Dr. Di Brandt
Developing interdisciplinary multimedia approaches to ecopoetic thinking and creative writing that will address contemporary environmental issues in vital, imaginative ways.
The research is expanding the influence of poetry as an important form of research and mode of creative and critical thinking, and developing an ecopoetic “post-postmodern” intellectual and artistic paradigm.
Post-postmodern Ecopoetry and Poetry
The greatest problem facing us in the 21st century, according to Canadian poet Dr. Brandt, is despair. As we head toward shrinking energy supplies, increased territorial violence, and eco-crisis, we are suffering a failure of imagination. The language best suited to help us confront the formidable intellectual, psychic, emotional, and spiritual challenges of our time is that of poetry, because poetry has the capacity to transform our thinking and engage us in a multidimensional way that is emotional, energetic, and erotic.
This is why Di Brandt is using her Canada Research Chair in Literature and Creative Writing to develop a theoretical and practical model for contemporary ecopoetry and poetics. She is doing this through a series of works in poetry, creative non-fiction, and multimedia. Her model is strongly connected to contemporary “post-postmodern” poetic practices as well as to environmental issues, cross-cultural and interdisciplinary discourses, and multimedia.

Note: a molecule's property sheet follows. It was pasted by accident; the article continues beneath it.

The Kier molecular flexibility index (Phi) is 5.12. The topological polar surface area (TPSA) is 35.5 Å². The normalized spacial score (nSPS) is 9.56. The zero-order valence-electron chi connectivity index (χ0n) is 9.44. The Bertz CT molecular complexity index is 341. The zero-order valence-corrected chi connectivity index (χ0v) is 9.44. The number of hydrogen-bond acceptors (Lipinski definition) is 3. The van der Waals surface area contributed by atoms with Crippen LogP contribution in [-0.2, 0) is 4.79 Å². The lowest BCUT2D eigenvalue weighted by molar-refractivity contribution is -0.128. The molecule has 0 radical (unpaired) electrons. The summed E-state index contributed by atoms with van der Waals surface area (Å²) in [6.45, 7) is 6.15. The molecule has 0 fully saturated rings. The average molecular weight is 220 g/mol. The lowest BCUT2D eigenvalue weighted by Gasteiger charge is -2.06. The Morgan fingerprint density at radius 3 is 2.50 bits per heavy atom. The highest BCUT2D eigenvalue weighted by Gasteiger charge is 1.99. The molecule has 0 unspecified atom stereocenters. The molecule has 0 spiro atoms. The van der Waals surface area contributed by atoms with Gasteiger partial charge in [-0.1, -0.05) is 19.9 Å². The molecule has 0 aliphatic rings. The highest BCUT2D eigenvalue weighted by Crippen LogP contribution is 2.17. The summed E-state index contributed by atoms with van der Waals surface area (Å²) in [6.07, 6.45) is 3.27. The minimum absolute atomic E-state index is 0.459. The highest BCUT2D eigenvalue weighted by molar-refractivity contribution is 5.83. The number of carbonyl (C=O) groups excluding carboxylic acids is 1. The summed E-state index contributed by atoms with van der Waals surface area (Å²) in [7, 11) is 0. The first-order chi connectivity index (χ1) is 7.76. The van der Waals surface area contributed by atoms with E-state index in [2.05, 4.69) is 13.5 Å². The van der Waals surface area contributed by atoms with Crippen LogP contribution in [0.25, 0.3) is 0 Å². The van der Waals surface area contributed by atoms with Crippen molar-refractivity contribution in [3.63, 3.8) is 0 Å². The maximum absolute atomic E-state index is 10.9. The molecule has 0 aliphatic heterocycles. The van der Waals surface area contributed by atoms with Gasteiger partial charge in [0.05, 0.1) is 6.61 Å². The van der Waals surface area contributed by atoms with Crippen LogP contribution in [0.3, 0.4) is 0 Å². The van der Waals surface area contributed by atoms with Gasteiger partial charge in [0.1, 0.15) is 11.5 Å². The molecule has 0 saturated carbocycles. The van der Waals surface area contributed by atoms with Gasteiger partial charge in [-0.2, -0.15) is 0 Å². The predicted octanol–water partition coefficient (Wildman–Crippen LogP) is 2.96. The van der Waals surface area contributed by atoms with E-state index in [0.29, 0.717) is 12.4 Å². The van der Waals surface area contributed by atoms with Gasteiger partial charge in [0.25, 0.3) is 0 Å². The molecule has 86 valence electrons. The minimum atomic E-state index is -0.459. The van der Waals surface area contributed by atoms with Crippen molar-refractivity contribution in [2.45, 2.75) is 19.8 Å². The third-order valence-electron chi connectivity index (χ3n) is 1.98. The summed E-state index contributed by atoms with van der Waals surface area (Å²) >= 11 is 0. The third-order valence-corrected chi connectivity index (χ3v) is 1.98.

Post-postmodern ecopoetry and poetics, as Brandt sees it, involve the exploration of “reparative thinking” as a corrective to the typically bipolar thinking of the 20th century, which separated rationalist materialism from subjective modes of thinking and feeling. Reparative thinking is relational and therapeutic in intent; it allows for surprise and it enables extravagant gestures of reversal and transformation, gestures that are simultaneously revisionary and conservationist.
Brandt’s work is post-postmodern ecopoetry and poetics represent a powerful attempt to bring the visionary, transformative, imaginative energy of poetry into mainstream thinking and it has the potential to play a major role in helping the rest of us imagine a viable future in an age of eco-crisis.